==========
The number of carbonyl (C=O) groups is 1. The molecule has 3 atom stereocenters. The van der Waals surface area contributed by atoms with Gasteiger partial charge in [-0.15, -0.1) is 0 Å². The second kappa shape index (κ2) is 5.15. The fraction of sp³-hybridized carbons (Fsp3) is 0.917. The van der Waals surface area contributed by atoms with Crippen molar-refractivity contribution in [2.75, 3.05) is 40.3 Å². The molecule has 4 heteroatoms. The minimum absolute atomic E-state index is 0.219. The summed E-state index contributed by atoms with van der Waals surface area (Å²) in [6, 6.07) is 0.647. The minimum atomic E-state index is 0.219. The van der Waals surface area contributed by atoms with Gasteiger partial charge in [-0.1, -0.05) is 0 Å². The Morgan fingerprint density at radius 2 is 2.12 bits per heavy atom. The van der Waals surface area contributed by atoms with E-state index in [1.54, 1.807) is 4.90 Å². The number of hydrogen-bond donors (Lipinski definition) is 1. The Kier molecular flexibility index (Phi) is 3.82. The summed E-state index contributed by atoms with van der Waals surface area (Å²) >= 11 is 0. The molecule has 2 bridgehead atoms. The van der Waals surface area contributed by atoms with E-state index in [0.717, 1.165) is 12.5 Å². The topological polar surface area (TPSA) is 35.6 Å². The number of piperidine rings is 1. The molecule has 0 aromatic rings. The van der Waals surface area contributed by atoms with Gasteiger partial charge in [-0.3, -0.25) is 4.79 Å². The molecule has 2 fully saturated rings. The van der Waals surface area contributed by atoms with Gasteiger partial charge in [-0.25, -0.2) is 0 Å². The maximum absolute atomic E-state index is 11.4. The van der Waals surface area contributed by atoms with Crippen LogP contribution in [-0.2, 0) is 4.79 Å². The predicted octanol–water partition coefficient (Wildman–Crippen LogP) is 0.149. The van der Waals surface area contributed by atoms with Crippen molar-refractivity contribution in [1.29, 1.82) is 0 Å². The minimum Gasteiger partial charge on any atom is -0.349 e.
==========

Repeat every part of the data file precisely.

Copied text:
The number of carbonyl (C=O) groups is 1. The molecule has 3 atom stereocenters. The van der Waals surface area contributed by atoms with Gasteiger partial charge in [-0.15, -0.1) is 0 Å². The second kappa shape index (κ2) is 5.15. The fraction of sp³-hybridized carbons (Fsp3) is 0.917. The van der Waals surface area contributed by atoms with Crippen molar-refractivity contribution in [2.75, 3.05) is 40.3 Å². The molecule has 4 heteroatoms. The minimum absolute atomic E-state index is 0.219. The summed E-state index contributed by atoms with van der Waals surface area (Å²) in [6, 6.07) is 0.647. The minimum atomic E-state index is 0.219. The van der Waals surface area contributed by atoms with Gasteiger partial charge in [-0.1, -0.05) is 0 Å². The Morgan fingerprint density at radius 2 is 2.12 bits per heavy atom. The van der Waals surface area contributed by atoms with E-state index in [1.54, 1.807) is 4.90 Å². The number of hydrogen-bond donors (Lipinski definition) is 1. The Kier molecular flexibility index (Phi) is 3.82. The summed E-state index contributed by atoms with van der Waals surface area (Å²) >= 11 is 0. The molecule has 2 bridgehead atoms. The van der Waals surface area contributed by atoms with E-state index in [0.717, 1.165) is 12.5 Å². The topological polar surface area (TPSA) is 35.6 Å². The number of piperidine rings is 1. The molecule has 0 aromatic rings. The van der Waals surface area contributed by atoms with Gasteiger partial charge in [-0.3, -0.25) is 4.79 Å². The molecule has 2 fully saturated rings. The van der Waals surface area contributed by atoms with Gasteiger partial charge in [-0.25, -0.2) is 0 Å². The maximum absolute atomic E-state index is 11.4. The van der Waals surface area contributed by atoms with Crippen LogP contribution in [-0.2, 0) is 4.79 Å². The predicted octanol–water partition coefficient (Wildman–Crippen LogP) is 0.149. The van der Waals surface area contributed by atoms with Crippen molar-refractivity contribution in [1.29, 1.82) is 0 Å². The minimum Gasteiger partial charge on any atom is -0.349 e.